Am I understanding Roth IRAs correctly?

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>Is that all accurate? Yes. >is there any downside to a Roth IRA as compared to additional contributions to a Roth 401(k)? No, apart from possible tax inefficiencies if your marginal tax rate is currently higher than your effective tax rate in retirement. (For traditional vs Roth)

Werewolfdad

One important detail. Make sure you track your basis (the original contributions). I needed to pull some money out of a Roth and only then realized that my bank didn’t track it. I ended up having to pull my old tax returns up to see how much I had contributed each year and add it up manually.

RedAsmara

>is there any downside to a Roth IRA as compared to additional contributions to a Roth 401(k)? Compared to *Roth* 401(k) contributions, not really. Compared to *Traditional* 401(k) contributions, the Roth option may be less tax-efficient if you expect your tax rate in retirement to be lower than your current marginal rate.

Ruminant

There’s two strategies. One where you are not taxed now so you have a larger amount to grow with interest over time, you then pay taxes on it when you take it out. This is a traditional IRA. The second, a Roth has you pay taxes now so you’re collecting less interest because there’s a smaller base amount but there’s no taxes when you take it out when you retire. It’s mostly a wash between the two plans, especially as Roth has smaller amounts you can contribute. The ‘advantage’ to a Roth is that most people make more money as they get older so you may pay 12% taxes now instead of paying 22%+ later. We also have historically low income taxes right now.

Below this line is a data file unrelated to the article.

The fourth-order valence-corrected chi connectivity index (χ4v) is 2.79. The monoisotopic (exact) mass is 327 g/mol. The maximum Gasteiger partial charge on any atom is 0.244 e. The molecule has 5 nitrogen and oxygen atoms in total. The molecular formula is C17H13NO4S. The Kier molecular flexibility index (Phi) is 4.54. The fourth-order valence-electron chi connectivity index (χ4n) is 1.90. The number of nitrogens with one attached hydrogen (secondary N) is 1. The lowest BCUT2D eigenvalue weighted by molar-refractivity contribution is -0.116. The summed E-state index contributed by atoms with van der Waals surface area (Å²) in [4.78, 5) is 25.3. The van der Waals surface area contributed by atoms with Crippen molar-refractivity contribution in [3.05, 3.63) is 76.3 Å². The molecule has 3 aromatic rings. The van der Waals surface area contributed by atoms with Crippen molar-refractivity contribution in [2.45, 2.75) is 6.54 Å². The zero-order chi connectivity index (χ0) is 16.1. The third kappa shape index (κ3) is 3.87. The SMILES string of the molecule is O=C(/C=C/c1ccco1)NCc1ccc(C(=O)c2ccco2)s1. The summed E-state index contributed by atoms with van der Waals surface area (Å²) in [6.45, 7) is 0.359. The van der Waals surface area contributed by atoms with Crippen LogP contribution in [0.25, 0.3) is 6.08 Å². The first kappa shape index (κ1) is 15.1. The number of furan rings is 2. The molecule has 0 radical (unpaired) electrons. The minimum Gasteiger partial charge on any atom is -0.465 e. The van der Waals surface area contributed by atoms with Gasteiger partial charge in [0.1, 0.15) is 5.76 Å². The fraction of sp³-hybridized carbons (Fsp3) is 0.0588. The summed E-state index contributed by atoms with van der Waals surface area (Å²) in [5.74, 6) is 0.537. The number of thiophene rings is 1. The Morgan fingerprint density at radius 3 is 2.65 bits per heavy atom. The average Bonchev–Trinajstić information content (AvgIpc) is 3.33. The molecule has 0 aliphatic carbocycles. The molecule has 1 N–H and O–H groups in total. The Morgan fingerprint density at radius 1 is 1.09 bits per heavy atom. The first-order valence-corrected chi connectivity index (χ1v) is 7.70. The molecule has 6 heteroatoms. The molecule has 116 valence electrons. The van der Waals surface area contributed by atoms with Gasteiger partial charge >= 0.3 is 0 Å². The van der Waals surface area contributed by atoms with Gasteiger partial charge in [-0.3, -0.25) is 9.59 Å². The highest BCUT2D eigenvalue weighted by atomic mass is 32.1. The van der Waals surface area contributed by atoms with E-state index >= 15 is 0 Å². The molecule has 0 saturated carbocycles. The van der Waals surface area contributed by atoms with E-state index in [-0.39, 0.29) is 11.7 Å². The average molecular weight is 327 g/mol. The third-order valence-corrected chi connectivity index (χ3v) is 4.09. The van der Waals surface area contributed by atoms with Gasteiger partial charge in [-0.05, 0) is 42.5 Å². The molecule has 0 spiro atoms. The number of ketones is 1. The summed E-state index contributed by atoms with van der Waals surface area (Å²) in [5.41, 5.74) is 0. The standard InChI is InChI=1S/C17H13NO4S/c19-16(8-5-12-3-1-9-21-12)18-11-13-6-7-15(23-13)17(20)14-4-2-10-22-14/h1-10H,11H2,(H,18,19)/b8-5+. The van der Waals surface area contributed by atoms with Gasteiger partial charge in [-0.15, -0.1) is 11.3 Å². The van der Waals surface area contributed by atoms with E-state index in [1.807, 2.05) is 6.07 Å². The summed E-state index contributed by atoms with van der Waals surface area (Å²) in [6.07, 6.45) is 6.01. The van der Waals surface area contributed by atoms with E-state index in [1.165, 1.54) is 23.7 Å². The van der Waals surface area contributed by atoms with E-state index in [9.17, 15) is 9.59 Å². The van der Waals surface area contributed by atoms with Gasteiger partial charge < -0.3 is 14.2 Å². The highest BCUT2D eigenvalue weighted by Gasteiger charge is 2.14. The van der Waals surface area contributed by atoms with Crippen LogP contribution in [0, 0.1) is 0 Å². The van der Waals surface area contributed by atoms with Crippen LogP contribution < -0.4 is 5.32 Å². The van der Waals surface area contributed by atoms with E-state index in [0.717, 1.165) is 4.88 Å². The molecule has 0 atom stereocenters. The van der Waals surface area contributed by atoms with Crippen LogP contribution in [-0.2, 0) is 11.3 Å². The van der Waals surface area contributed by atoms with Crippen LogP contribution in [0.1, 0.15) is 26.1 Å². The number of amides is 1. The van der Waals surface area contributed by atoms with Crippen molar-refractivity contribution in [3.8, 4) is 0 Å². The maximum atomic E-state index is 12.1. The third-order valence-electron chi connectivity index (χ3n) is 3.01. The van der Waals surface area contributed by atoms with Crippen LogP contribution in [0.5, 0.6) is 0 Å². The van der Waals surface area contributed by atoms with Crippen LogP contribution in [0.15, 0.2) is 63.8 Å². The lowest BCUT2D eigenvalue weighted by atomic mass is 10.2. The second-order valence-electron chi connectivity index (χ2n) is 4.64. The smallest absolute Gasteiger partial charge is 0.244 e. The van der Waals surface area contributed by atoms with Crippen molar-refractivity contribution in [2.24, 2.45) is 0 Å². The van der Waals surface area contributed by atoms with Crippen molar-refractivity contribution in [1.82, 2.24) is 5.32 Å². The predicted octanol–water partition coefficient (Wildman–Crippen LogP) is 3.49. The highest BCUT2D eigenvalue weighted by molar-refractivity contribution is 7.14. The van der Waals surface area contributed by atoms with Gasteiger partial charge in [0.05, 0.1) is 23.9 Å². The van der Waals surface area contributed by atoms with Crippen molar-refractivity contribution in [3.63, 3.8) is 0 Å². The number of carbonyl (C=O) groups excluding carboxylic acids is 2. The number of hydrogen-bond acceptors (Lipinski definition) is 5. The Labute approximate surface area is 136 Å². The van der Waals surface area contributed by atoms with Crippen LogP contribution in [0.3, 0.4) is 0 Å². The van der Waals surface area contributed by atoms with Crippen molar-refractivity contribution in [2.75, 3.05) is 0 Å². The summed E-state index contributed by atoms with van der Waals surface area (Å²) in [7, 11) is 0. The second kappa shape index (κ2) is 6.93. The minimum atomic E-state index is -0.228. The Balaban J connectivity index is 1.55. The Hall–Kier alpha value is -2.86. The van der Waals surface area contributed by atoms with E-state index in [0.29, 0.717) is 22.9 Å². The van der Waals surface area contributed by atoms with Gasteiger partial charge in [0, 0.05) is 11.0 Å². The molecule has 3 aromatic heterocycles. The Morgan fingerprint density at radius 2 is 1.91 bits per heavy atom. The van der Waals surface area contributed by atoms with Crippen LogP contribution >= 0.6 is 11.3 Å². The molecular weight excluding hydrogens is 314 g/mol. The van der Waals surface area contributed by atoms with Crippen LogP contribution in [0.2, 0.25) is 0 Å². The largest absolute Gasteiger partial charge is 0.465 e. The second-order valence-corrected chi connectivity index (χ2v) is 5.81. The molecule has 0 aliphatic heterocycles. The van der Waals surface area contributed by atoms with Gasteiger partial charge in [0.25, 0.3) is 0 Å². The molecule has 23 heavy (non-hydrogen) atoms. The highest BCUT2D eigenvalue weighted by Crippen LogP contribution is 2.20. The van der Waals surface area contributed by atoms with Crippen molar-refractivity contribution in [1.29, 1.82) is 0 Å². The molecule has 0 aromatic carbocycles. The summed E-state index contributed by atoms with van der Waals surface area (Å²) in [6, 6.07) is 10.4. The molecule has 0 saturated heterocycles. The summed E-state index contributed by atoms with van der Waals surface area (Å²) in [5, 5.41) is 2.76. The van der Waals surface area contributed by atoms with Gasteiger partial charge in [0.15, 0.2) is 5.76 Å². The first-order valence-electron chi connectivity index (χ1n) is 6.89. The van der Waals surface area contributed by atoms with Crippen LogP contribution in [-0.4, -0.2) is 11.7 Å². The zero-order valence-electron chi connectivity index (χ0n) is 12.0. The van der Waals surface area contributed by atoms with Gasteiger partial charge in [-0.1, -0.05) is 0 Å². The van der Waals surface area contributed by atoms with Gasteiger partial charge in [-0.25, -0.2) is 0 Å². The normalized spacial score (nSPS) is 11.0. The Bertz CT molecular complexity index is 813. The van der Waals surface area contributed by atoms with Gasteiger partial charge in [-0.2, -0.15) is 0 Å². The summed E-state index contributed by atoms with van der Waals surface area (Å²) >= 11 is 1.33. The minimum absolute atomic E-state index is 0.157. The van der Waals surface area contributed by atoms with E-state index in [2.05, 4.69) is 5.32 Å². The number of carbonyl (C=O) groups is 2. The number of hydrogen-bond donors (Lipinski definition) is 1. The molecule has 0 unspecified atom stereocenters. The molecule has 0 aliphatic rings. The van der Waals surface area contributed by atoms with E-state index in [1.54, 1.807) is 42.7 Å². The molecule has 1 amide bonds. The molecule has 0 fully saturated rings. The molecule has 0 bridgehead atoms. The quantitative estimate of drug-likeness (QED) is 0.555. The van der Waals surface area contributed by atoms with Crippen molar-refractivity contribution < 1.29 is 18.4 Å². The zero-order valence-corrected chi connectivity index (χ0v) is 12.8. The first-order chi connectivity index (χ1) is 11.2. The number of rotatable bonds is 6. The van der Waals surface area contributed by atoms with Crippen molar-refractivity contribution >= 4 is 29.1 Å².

Imakemop

I have a question on this too: I am over 50 and company matches 2% in our 401K. I have both Roth and Pre-Tax options available, is the magic max 26K for my 2021 contributions (not employer)? This could be 7K Roth and 19K Pre-Tax?

tricon23